I was thinking I hadn't blogged in a while, so I pulled up the site and realized I'd written most of this and never posted it! I think I was waiting on taking a few pics before posting. Whatever, enjoy and realize I probably wrote this sometime in June or July.
I've been driving with the AC working for a little while now so I thought it'd be interesting to share some info on how it's working out. The biggest thing that's unique about how it works on my car compared to a normal car is that the AC compressor is driven by the main motor, so if the motor isn't spinning, the AC isn't actively cooling. For example, when I'm stopped at a stoplight, it's like I turned the AC off for 30 seconds and just kept the fans running. This wasn't a big deal when it was only 85 degrees out, but now that it's over 100, it starts to get a little warm if you have to wait through more than one light cycle.
Now there are a few solutions to this problem. I can put the car in neutral and spin the motor with the pedal, but that's easier said than done. It's hard to keep the rpms just right, and before you know it you realize you were concentrating so hard on keeping even pressure on the throttle that you didn't realize traffic was moving again. Another idea is to fix the min throttle setting by modifying the resistance at the throttle potentiometer or voltage signal going into the controller. That's a little worrisome to me though because you'd have to be very careful that you don't introduce a failure mode that could take your car out of control. Ideally I'll reprogram the controller to maintain a minimum rpm (idle), but that's going to take some development. For now I'll deal with the heat or work on my throttle skillz.
Another common question is how does using the AC affect my range. Well, it takes about 10% more energy to get somewhere with the AC running. So instead of 250 Watts/mile it's closer to 275. That should drop my range about 5 miles.
The other thing I didn't anticipate was all the noise it makes! With a normal internal combustion engine, the noise must be drowned out, but it probably doubles or triples the amount of noise in my car. Also, I'm used to cruising at higher rpms, but judging by the sounds it makes, the compressor likes it a little slower. So I've started using 4 gear again and shift at lower speeds. Then when I'm creeping to a stop I tend to pop the car out of gear before I'm getting too slow because there's a fair amount of vibration that happens if the compressor is spinning abnormally slow.
When I first got the AC hooked up, I did like I normally do and got it 98% complete and didn't bother finishing it off for a while because it was functional. Well, the last 2% in this case involved one wire that turns everything on. When I got the car, this mystery wire was just dangling behind the dash and had been cut off from somewhere (still unknown). I later discovered that if you apply 12v to it, it turns on a relay that powers the blower fan that flows air through the AC ducts and powers the control unit. The way I half-assed this one was to wirenut an extension wire to the end, then clip a jumper wire to a 12v supply. Of course that supply is always active, so I have to unclip it every time I stop the car or it'll drain the battery. I finally properly wired it into an ignition source so it turns on when you flip the key.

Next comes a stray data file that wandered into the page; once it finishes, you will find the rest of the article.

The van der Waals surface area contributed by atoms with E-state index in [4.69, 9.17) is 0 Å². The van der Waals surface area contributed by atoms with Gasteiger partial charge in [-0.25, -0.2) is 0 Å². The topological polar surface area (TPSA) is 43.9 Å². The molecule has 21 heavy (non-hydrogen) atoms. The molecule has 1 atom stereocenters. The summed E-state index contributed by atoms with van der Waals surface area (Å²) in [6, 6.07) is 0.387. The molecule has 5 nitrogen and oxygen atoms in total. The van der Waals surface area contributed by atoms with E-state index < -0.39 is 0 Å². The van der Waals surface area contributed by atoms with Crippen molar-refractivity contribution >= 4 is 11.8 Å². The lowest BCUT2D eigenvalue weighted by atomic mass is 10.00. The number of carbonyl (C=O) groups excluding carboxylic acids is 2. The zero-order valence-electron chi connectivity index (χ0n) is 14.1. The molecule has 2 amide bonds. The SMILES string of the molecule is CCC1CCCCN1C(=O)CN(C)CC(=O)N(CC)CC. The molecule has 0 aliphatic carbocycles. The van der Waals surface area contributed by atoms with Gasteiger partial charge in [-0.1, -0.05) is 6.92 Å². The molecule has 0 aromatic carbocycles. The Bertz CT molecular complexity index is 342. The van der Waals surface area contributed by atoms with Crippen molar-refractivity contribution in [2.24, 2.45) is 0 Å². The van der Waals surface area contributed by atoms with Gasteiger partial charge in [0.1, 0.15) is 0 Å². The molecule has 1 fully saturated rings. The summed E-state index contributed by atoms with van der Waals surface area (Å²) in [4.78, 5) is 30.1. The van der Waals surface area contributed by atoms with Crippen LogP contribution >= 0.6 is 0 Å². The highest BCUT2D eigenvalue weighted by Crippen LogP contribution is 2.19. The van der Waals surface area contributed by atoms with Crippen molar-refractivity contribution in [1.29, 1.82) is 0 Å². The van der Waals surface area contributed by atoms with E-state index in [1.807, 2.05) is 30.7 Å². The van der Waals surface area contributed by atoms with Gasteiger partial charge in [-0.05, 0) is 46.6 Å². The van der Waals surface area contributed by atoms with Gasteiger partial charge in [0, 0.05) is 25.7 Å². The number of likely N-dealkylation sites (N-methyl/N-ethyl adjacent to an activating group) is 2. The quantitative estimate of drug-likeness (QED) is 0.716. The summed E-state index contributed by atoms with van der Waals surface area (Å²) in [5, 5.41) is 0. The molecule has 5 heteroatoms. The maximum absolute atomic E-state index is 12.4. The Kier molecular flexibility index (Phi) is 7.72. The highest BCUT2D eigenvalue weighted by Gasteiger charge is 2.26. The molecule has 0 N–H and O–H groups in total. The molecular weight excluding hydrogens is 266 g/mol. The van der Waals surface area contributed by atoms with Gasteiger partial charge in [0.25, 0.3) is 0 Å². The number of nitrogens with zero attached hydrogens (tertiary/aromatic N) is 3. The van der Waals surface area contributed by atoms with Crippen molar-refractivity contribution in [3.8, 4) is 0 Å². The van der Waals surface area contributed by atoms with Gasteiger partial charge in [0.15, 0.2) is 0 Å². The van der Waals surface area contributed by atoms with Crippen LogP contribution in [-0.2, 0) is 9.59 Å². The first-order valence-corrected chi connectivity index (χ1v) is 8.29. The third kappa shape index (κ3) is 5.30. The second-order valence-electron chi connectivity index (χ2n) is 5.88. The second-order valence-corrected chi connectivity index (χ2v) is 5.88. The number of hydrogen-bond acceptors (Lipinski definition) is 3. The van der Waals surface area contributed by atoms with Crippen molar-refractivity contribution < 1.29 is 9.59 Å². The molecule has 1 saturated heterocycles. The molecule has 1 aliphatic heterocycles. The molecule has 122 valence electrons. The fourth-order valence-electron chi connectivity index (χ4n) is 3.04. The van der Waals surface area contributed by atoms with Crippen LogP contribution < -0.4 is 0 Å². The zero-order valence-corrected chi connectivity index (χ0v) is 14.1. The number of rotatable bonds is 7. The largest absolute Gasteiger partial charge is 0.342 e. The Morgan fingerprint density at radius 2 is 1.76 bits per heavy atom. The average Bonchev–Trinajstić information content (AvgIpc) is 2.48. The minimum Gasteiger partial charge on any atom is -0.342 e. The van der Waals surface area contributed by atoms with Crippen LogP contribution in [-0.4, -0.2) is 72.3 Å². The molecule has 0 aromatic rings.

Well, I finally got to 99% complete and now the car looks like this! I finally hard wired the power to the ignition and I found a replacement center bezel in with the two vents and controller on ebay.
I also wanted to hook up more than just those two center vents, so I ran some ducting to the left of the steering wheel and the crotch vent I've been dreaming of. Oh yeah!
After that I decided to treat myself by replacing these weathered old bags
With these nice new visors.
Another problem I've been working on since about April is that my headlights stopped working. I know I had headlight problems around October of last year, but back then the lights didn't want to pop up. Now they don't want to turn on. Over the last year or so I've really struggled trying to understand the "current flow" diagrams in the Haynes manual, but there are a few symbols and notations that never really made sense to me. Well, after 2 hours of looking at it last night it all suddenly clicked and I instantly narrowed in on a problem with my ignition switch not sending power to the lights. Luckily it's another VW part that goes for $10 so I'm back in business with working headlights!
Now that summer's cooled off, I feel a little more motivated to work on the car. So maybe in the near future you'll get to read about my 240v outlet, fixing the clutch, fixing the transmission input shaft seal leak, or who knows, maybe I'll even finish the last 1% of the AC system!